I’ve heard it time and time again, “We are not getting our return on investment from “XYZ” enterprise system, so now we are looking at other options. Well guess what… everywhere you go, there you are!

It’s time to stop, drop, and take a close look at your processes and users.  What you might find is that:

  1. You haven’t adequately trained your end users. Your users don’t really know how to use the system. Oops, tell me it ain’t so!!! How can that be? We all know the importance of training users. Let’s take a look at that! Why don’t they know how to use the system? Have you not provided adequate training and support for them? Did you do a “one and done” training? Did the training and change budget get cut because the project went over budget? Well, how weird is that?
  2. Your business processes have evolved by default instead of by design. The ugly face in the mirror here is that you didn’t manage your processes. Maybe you didn’t have overarching governance, so you did the best you could. Maybe you made your sub processes better, but made it worse for others. Maybe it’s not your fault. But guess what, the whole company is impacted. How would you know? Well, your processes are inefficient, have too many manual steps, too many interfaces, and if you ask your users, they will give you an ear full; and you should listen!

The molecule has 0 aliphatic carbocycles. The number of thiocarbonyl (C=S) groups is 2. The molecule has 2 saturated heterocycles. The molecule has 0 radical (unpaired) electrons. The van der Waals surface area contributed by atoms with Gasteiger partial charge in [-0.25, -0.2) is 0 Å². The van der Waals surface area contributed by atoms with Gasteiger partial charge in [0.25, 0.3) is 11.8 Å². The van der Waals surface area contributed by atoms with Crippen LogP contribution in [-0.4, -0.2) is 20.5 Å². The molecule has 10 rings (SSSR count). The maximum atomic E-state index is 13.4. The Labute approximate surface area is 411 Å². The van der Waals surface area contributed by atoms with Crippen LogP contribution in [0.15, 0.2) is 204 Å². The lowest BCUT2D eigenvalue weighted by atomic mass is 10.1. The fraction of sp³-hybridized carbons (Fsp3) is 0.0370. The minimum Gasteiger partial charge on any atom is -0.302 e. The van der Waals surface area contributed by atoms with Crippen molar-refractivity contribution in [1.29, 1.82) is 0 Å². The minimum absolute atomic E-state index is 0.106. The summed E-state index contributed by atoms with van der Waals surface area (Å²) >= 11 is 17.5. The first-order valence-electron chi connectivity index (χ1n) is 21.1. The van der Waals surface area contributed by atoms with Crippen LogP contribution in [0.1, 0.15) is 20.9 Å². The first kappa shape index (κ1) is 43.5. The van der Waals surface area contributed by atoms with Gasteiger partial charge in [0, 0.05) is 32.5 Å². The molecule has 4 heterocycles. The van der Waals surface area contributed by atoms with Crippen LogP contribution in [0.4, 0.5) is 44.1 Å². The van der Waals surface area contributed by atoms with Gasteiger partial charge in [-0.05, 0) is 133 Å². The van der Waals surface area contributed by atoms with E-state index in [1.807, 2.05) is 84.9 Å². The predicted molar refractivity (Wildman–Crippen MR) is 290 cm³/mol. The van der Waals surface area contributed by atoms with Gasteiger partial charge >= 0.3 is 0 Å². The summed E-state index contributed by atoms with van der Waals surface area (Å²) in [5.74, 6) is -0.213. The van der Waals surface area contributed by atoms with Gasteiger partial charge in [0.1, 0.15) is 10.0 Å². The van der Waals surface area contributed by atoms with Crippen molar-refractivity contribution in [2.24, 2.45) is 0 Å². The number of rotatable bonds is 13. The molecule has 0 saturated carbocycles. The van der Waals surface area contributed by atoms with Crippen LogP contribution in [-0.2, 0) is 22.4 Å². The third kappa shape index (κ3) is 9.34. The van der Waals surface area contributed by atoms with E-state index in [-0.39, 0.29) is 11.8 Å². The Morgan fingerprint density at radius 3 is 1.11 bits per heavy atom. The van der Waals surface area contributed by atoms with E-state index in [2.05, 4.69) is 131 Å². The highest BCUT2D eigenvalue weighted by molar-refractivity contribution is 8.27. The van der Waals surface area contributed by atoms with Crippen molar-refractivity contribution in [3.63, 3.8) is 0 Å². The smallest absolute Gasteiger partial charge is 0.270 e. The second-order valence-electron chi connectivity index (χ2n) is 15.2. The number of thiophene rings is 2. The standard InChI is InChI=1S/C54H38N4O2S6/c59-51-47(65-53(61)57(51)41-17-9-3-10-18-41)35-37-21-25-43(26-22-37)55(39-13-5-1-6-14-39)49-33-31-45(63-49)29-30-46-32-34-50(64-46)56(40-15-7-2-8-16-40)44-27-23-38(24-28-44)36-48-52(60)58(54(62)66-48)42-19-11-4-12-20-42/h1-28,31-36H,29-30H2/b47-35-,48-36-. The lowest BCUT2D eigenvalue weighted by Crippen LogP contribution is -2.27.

If you do not get your arms around your business processes and the users who play in every single step in those processes, the new bright shiny system that you migrate to may fall to the same fate as your previous systems.

Next up… Part 2, how do you know what’s your fault, and what’s the system’s fault?

Be sure to check out Part 3 of this series: Will the real TCO, please stand up! where we explore what is included in TCO (total cost of ownership), the hidden (or ignored) costs.

2 Comments

  1. […] addressed this in a series post back in 2017.  But seriously, those posts could have been written almost any year and they would […]

  2. […] addressed this in a series post back in 2017.  But seriously, those posts could have been written almost any year and they would […]

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